Iranian President Mahmoud Ahmadinejad shocked the world with his virulent Holocaust denial, a position he later characterized as his major achievement. In reality, of course, Ahmadinejad did not introduce Holocaust revisionism into the Iranian political sphere. Supreme Leader Ali Khamenei argued that the Jews “exaggerated” the Holocaust, and former President Ali Akbar Hashemi Rafsanjani, labelled a “pragmatist” and moderate by many in the United States, dismissed the Holocaust as “Zionist propaganda.” Ahmadinejad’s predecessor Mohammad Khatami, lionized as a reformist in the West for his calls for “dialogue of civilizations,” also promoted Holocaust denial, just more quietly. As George Michael, at the time an assistant professor at the University of Virginia, chronicled:
…It was during the presidency of Mohammad Khatami, whose rhetorical calls for a dialogue of civilizations won European and U.N. plaudits, that the Islamic Republic became a sanctuary for revisionists. Tehran granted asylum not only to Graf but also to Wolfgang Fröhlick, an Austrian engineer who argued in court under oath that Zyklon-B could not be used to kill humans. Indeed, it was under Khatami that Iranian policy shifted from anti-Zionism to unabashed anti-Semitism. In August 2003, the Iranian government invited Frederick Töben, a retired German school teacher living in Australia, to speak before the International Conference on the Palestinian Intifada held in Tehran in which he impugned the Holocaust by contending that Auschwitz concentration camp was physically too small for the mass killing of Jews.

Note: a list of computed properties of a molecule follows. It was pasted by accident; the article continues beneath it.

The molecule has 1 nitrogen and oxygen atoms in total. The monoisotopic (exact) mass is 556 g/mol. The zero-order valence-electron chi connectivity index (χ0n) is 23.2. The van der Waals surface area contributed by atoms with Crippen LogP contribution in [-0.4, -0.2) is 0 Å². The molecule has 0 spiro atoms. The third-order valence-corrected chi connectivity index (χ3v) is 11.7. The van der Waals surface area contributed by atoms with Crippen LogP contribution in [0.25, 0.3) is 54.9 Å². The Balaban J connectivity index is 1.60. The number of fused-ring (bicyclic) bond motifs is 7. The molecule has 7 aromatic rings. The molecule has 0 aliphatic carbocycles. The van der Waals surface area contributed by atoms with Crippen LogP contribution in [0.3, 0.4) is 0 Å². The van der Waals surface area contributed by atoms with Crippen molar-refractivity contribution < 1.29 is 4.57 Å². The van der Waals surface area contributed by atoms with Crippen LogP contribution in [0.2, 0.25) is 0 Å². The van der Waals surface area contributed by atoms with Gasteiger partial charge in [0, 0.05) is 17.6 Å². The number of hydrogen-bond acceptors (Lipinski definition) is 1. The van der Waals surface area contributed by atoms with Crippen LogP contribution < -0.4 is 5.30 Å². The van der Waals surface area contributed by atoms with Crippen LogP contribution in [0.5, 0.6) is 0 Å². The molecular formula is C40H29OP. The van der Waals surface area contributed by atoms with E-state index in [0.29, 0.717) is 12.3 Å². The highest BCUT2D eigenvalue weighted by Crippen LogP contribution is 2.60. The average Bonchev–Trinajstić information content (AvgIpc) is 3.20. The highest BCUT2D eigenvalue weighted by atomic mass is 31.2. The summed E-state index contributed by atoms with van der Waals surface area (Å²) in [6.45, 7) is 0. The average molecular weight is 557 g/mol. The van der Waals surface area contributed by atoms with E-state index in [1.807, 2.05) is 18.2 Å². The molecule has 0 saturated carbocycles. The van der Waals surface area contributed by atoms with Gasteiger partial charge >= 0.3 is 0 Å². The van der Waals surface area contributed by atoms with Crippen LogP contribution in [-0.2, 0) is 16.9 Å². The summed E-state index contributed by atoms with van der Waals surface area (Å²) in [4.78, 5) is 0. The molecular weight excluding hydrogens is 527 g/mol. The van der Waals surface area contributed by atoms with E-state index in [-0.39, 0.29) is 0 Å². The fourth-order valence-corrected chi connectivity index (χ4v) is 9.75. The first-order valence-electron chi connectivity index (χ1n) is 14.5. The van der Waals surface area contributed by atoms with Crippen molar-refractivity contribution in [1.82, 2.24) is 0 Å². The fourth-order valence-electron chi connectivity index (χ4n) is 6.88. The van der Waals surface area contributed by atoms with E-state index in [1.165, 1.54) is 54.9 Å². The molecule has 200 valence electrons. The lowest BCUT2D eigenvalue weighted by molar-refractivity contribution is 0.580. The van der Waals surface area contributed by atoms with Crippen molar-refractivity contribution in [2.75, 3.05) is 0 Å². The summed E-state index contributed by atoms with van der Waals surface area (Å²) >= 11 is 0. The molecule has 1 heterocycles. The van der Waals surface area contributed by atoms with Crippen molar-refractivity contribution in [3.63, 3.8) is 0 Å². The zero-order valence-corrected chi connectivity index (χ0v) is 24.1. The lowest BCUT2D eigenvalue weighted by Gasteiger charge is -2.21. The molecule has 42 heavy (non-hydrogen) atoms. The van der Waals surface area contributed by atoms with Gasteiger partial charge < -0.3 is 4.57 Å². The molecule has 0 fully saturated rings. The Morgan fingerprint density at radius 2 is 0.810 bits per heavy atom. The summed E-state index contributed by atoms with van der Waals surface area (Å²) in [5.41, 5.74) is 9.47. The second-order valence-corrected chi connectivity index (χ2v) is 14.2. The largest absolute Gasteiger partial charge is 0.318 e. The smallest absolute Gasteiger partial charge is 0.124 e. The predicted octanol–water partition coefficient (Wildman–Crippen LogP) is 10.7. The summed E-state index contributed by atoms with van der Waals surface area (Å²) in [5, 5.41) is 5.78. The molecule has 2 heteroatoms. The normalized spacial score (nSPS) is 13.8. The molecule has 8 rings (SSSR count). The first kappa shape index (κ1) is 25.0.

When Hassan Rouhani became Iran’s president, President Obama and many other Western officials treated him like a breath of fresh air. Perhaps this reflects the superficiality that infuses the personalities of Western politicians. After all, they drew their conclusions based on Rouhani’s carefully staged pronouncements and press conferences, rather than on the reality of his record. If Holocaust denial is the canary in the coalmine, then it’s apparent that Obama’s assessment of Rouhani’s commitment to change is wrong. From the Mehr News Agency comes this announcement of a new contest to draw Holocaust caricatures. The logic expressed by the Iranian government is that if Charlie Hebdo is allowed to insult the Prophet Muhammad, then the Iranians and anti-Semites worldwide should gave the right to ridicule Jews and victims of genocide.
Make no mistake: The Iranian government—let’s not disparage the Iranian people by linking them to the regime that oppresses them—does have that right. Free speech should be sacrosanct, and no one is going to shoot up Iranian newspapers or attack Iranian groceries because of it. At the same time, however, let’s make no mistake that the Iranian regime’s reaction—praising terrorism and ridiculing Jews—reflects its character far more truthfully than the nonsense espoused by President Obama and his proxies.